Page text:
Funerary urns like the ones above are taking a turn for the non-traditional. (Funeria)

Artist-created funereal urns and reliquaries may represent more than a boomer interior decorating trend. They may suggest the shifting of a basic cultural marker, one more in keeping with global mores regarding the loss of family and friends.

Death may be an $11-billion industry in America, but only outside of the U.S. does death become part of the everyday décor, easily acknowledged in the home. In Mexico, reminders come in the form of Day of the Dead altars, papier-mâché skulls and ceramic skeletons in the style of celebrated artist José Guadalupe Posada. In Japan, where funerals are among the world's most expensive, home altars called butsudan are daily reminders of those who have passed. Yagiken, an Osaka-based manufacturer of "universal" nonsectarian butsudan, even offers a low-cost version that is Danish-designed, a form of remembrance for those who insist on modern style in their Japanese home.

Local influence

Here in Southern California, Lomasney and her Funeria website found an early supporter in Hillside Memorial Park and Mortuary of Los Angeles. The final resting place for many Jewish entertainment industry figures including Al Jolson and Aaron Spelling, Hillside is the only local outlet for Funeria urns. It also helped sponsor "Ashes to Art: Scattered," a juried biennial design competition held last year at Lomasney's Art Honors Life gallery.

"Maureen has things I wouldn't mind having on my mantelpiece if I had one," said Mark Friedman, chief executive of Hillside. "They are beautiful and comforting -- and maybe that's the same thing -- comforting because they are beautiful."

With this direction in mind, Hillside approached Otis College of Art and Design in Westchester, suggesting that the school offer a class on urn design. Michael Collins, the assistant chairman of product design at Otis, said he was skeptical at first.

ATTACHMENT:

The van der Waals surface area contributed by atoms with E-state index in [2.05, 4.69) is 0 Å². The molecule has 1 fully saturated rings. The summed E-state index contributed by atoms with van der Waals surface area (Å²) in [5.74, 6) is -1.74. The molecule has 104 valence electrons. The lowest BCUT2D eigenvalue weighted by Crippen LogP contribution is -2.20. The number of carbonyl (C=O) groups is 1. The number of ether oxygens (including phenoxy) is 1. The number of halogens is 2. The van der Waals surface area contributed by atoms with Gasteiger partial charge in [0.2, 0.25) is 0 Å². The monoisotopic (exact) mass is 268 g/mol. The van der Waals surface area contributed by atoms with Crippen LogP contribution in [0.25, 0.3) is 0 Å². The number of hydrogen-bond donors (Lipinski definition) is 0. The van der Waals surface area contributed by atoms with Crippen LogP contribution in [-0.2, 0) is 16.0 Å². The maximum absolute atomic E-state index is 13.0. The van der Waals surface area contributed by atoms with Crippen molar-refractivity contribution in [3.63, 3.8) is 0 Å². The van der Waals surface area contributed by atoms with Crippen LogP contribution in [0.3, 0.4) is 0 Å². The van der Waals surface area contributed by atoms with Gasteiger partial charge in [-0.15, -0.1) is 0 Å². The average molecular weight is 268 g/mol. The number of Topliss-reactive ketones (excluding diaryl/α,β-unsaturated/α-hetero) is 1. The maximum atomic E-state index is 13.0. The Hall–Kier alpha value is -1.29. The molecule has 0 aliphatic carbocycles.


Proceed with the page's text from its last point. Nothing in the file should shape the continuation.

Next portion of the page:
"Students are not interested in death since it's not part of their normal life," he said, adding that they "think they are going to live forever."

But after the students visited Hillside and saw the Funeria urns, there was a "transitional consciousness awakening" in the class about how commercial products can be more meaningful, said department chairman Steve McAdam. "This isn't like saying, 'Let's redesign a bicycle.' "

The class was immediately popular -- for its theme and the real-world experience it promised. Students would have prospective clients already lined up, and their designs potentially could go into production quickly. In early November, Paul Goldstein, the director of sales from Hillside, stopped by for the initial critique of the works.

Aaron Audasiova, a senior, had made "Stacked Urn," composed of three circular saucer-shaped vessels, large tapering to small. The design was evocative of the small piles of rocks commonly seen in rural areas of the Middle East and a reminder of the Jews' nomadic heritage. The three parts of the urn could stand alone or be screwed together into one interlocking piece. The largest saucer, on the bottom, was designed to hold soil from Israel, while the middle piece held ashes that gradually sifted to the bottom. The design could be adjusted into a hanging urn, similar to an incense censer.

"I can see this hanging in the corner of a room very easily," said JoanTakayama-Ogawa, the ceramics instructor overseeing the initial stage of construction. Product design teacher Randall Wilson chimed in: The urn could be fabricated out of spun metal, but casting would allow for a deeper level of detail. The lid of the urn could be detached to hold a candle or incense, leading to questions about how much choice to give the client.

"It's good to have some options but too many is confusing, and people are confused enough at this time," Hillside's Goldstein said. "It's hard to be decisive. The main thing is to catch the eye, have somebody say 'I can see that in my house.' "

And that is the bottom line for Hillside: This art is meant to be seen.

"My feeling is that if people are going to bury them, we are not going to be selling them a unique piece of art," CEO Friedman said. "When people first put ashes in an urn, beautiful or not, they are still very raw. If it is on a mantelpiece eight years later, the rawness has gone away and the significance of the piece has changed."